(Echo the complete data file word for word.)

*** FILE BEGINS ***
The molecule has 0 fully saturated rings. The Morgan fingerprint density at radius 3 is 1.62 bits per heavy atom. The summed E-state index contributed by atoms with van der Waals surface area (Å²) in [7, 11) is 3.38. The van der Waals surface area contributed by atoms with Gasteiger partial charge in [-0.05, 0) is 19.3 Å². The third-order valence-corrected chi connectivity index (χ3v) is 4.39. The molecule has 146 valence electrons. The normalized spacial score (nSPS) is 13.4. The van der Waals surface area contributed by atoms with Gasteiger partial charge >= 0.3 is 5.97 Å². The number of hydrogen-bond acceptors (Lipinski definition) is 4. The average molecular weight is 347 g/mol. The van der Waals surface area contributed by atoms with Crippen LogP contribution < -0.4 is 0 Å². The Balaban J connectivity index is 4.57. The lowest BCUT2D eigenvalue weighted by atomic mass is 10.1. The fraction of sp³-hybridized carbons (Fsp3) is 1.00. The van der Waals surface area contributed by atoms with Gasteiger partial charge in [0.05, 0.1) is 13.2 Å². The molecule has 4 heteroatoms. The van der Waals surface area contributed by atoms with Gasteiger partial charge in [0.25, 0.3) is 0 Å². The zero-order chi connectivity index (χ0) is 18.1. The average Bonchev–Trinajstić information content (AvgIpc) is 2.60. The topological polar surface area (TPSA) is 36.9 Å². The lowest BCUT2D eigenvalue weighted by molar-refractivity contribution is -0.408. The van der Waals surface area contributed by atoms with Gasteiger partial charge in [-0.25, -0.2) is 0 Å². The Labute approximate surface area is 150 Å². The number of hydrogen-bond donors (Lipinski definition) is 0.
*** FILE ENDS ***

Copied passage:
The molecule has 0 fully saturated rings. The Morgan fingerprint density at radius 3 is 1.62 bits per heavy atom. The summed E-state index contributed by atoms with van der Waals surface area (Å²) in [7, 11) is 3.38. The van der Waals surface area contributed by atoms with Gasteiger partial charge in [-0.05, 0) is 19.3 Å². The third-order valence-corrected chi connectivity index (χ3v) is 4.39. The molecule has 146 valence electrons. The normalized spacial score (nSPS) is 13.4. The van der Waals surface area contributed by atoms with Gasteiger partial charge >= 0.3 is 5.97 Å². The number of hydrogen-bond acceptors (Lipinski definition) is 4. The average molecular weight is 347 g/mol. The van der Waals surface area contributed by atoms with Crippen LogP contribution < -0.4 is 0 Å². The Balaban J connectivity index is 4.57. The lowest BCUT2D eigenvalue weighted by atomic mass is 10.1. The fraction of sp³-hybridized carbons (Fsp3) is 1.00. The van der Waals surface area contributed by atoms with Gasteiger partial charge in [0.05, 0.1) is 13.2 Å². The molecule has 4 heteroatoms. The van der Waals surface area contributed by atoms with Gasteiger partial charge in [0.25, 0.3) is 0 Å². The zero-order chi connectivity index (χ0) is 18.1. The average Bonchev–Trinajstić information content (AvgIpc) is 2.60. The topological polar surface area (TPSA) is 36.9 Å². The lowest BCUT2D eigenvalue weighted by molar-refractivity contribution is -0.408. The van der Waals surface area contributed by atoms with Gasteiger partial charge in [-0.25, -0.2) is 0 Å². The Labute approximate surface area is 150 Å². The number of hydrogen-bond donors (Lipinski definition) is 0.